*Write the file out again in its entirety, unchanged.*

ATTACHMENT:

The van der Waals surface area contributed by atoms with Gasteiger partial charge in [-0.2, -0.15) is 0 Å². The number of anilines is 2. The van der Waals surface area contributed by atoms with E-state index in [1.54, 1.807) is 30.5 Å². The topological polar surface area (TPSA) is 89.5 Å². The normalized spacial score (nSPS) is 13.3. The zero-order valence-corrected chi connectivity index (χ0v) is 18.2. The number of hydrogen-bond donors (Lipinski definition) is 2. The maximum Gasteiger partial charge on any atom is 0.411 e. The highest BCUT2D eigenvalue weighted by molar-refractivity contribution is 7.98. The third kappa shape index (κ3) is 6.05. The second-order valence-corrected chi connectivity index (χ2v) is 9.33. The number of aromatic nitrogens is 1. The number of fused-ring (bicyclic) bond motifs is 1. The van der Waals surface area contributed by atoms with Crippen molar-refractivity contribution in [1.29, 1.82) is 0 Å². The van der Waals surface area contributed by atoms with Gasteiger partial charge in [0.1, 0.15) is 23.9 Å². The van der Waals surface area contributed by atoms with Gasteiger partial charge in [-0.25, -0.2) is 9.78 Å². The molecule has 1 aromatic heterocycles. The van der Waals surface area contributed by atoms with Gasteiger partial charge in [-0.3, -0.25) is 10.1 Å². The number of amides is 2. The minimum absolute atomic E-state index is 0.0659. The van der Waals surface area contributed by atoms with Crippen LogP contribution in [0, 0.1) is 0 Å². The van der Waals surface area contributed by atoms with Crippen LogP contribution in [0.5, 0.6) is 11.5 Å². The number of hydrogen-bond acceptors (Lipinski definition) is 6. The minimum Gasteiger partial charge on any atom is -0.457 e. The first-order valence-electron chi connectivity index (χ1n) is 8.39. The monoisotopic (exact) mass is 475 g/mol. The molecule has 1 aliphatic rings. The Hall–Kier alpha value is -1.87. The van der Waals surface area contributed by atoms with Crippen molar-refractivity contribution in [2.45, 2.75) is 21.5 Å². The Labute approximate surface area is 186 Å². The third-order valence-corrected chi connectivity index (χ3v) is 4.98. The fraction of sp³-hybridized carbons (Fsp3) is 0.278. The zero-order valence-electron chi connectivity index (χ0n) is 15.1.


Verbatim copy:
The van der Waals surface area contributed by atoms with Gasteiger partial charge in [-0.2, -0.15) is 0 Å². The number of anilines is 2. The van der Waals surface area contributed by atoms with E-state index in [1.54, 1.807) is 30.5 Å². The topological polar surface area (TPSA) is 89.5 Å². The normalized spacial score (nSPS) is 13.3. The zero-order valence-corrected chi connectivity index (χ0v) is 18.2. The number of hydrogen-bond donors (Lipinski definition) is 2. The maximum Gasteiger partial charge on any atom is 0.411 e. The highest BCUT2D eigenvalue weighted by molar-refractivity contribution is 7.98. The third kappa shape index (κ3) is 6.05. The second-order valence-corrected chi connectivity index (χ2v) is 9.33. The number of aromatic nitrogens is 1. The number of fused-ring (bicyclic) bond motifs is 1. The van der Waals surface area contributed by atoms with Crippen molar-refractivity contribution in [1.29, 1.82) is 0 Å². The van der Waals surface area contributed by atoms with Gasteiger partial charge in [0.1, 0.15) is 23.9 Å². The van der Waals surface area contributed by atoms with Gasteiger partial charge in [-0.25, -0.2) is 9.78 Å². The molecule has 1 aromatic heterocycles. The van der Waals surface area contributed by atoms with Gasteiger partial charge in [-0.3, -0.25) is 10.1 Å². The number of amides is 2. The minimum absolute atomic E-state index is 0.0659. The van der Waals surface area contributed by atoms with Crippen LogP contribution in [0, 0.1) is 0 Å². The van der Waals surface area contributed by atoms with Crippen LogP contribution in [0.5, 0.6) is 11.5 Å². The number of hydrogen-bond acceptors (Lipinski definition) is 6. The minimum Gasteiger partial charge on any atom is -0.457 e. The first-order valence-electron chi connectivity index (χ1n) is 8.39. The monoisotopic (exact) mass is 475 g/mol. The molecule has 1 aliphatic rings. The Hall–Kier alpha value is -1.87. The van der Waals surface area contributed by atoms with Crippen molar-refractivity contribution in [2.45, 2.75) is 21.5 Å². The Labute approximate surface area is 186 Å². The third-order valence-corrected chi connectivity index (χ3v) is 4.98. The fraction of sp³-hybridized carbons (Fsp3) is 0.278. The zero-order valence-electron chi connectivity index (χ0n) is 15.1.